Are We Mollycoddling Our Children?

There was an article in The Age Good Weekend this Sunday that had me wondering what criticism parents will be facing next. This article actually accused parents of being too caring about their children. It wasn’t put in those words, of course, but it did use the term “over-parenting.”

Parents, it seems, are spending too much time with the kids, take them to too many activities and allow them too much free reign on the household space. Instead of ‘in the good old days’ when children were seen and not heard today’s parents are too worried about whether they’re doing a good job and don’t spend enough time without the children in tow.

Well, excuse me for being a terrible parent but I love to spend time with my daughter. In fact, call me crazy, but the reason I decided to have a child was because I actually wanted to have her in my life. Now, this is really nuts but I care about whether or not she’s happy and I’m not too keen on letting her break limbs because it teaches “resilience.”

It also seems fair enough to me that parents are worrying about whether they’re doing a good job or not. We live in small families in today’s society, in relatively isolated units. There are no constant parenting role models to gain knowledge from and when we have children of our own it’s often the first we discover about these small people.

Parenting needs to be learned as much as maths or science or english but this skill is not taught. Why criticize the use of parenting books and parent coaching classes when it’s all a lot of people have to go by? Why not look at the structure of society rather than add more uncertainty to parents’ hearts and minds?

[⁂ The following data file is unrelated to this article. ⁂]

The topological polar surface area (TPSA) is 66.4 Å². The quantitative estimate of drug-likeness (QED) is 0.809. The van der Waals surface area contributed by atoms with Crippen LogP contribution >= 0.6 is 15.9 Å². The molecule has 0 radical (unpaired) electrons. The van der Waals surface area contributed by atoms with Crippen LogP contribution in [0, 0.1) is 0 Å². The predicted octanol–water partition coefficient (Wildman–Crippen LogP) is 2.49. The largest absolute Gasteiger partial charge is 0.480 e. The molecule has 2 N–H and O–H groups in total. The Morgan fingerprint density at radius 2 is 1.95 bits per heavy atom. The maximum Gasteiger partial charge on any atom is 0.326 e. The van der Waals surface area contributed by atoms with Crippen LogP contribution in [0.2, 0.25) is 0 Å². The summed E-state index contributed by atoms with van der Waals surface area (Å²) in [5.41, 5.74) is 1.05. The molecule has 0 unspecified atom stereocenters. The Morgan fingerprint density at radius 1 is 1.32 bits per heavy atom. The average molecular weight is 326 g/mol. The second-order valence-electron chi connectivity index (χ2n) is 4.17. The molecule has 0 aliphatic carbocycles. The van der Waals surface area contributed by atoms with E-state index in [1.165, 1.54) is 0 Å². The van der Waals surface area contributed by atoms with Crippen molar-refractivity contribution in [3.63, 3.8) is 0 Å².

Regardless of that, I actually like the current trend towards “over-parenting.” I like that I can take my daughter to a restaurant. I like that I can bring her on holiday with me. I like that her toys fill the empty spaces in the house. I like to see the world through her eyes. I like to give her experiences. I like to watch her grow and develop. I’m glad I was there to cheer her first steps. I’m glad that I’m there to hug her when she takes a fall. I’m glad I have the chance to instill confidence in her abilities and to let her know I love her. I’m glad I worry about how I’m doing as a parent because it means I’m alive and that I care about someone other than myself. Most of all, I love the new dimension my life has gained by her presence and I wouldn’t change it for the world.

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